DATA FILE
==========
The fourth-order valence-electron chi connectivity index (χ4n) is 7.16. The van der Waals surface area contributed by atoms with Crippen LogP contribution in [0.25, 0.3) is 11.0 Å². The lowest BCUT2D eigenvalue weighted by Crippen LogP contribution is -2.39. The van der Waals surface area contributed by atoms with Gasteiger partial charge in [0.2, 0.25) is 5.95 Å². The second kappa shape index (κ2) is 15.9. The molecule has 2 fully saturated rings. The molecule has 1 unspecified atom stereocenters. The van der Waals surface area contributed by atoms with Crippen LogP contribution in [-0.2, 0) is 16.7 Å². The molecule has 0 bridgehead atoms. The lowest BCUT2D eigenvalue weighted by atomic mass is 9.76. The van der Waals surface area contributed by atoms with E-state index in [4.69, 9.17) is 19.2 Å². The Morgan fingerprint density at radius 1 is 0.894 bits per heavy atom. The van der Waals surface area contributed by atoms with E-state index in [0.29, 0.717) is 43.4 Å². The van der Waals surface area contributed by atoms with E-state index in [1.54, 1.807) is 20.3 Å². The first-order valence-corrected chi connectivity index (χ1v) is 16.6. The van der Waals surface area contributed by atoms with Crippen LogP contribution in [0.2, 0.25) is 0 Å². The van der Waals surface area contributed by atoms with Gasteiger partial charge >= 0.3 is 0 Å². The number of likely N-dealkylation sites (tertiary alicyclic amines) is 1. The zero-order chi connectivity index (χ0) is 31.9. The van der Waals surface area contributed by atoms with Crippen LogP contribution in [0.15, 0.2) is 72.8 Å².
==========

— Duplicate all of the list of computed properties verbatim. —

The fourth-order valence-electron chi connectivity index (χ4n) is 7.16. The van der Waals surface area contributed by atoms with Crippen LogP contribution in [0.25, 0.3) is 11.0 Å². The lowest BCUT2D eigenvalue weighted by Crippen LogP contribution is -2.39. The van der Waals surface area contributed by atoms with Gasteiger partial charge in [0.2, 0.25) is 5.95 Å². The second kappa shape index (κ2) is 15.9. The molecule has 2 fully saturated rings. The molecule has 1 unspecified atom stereocenters. The van der Waals surface area contributed by atoms with Crippen LogP contribution in [-0.2, 0) is 16.7 Å². The molecule has 0 bridgehead atoms. The lowest BCUT2D eigenvalue weighted by atomic mass is 9.76. The van der Waals surface area contributed by atoms with E-state index in [4.69, 9.17) is 19.2 Å². The Morgan fingerprint density at radius 1 is 0.894 bits per heavy atom. The van der Waals surface area contributed by atoms with E-state index in [0.29, 0.717) is 43.4 Å². The van der Waals surface area contributed by atoms with E-state index in [1.54, 1.807) is 20.3 Å². The first-order valence-corrected chi connectivity index (χ1v) is 16.6. The van der Waals surface area contributed by atoms with Crippen LogP contribution in [0.2, 0.25) is 0 Å². The van der Waals surface area contributed by atoms with Gasteiger partial charge >= 0.3 is 0 Å². The number of likely N-dealkylation sites (tertiary alicyclic amines) is 1. The zero-order chi connectivity index (χ0) is 31.9. The van der Waals surface area contributed by atoms with Crippen LogP contribution in [0.15, 0.2) is 72.8 Å².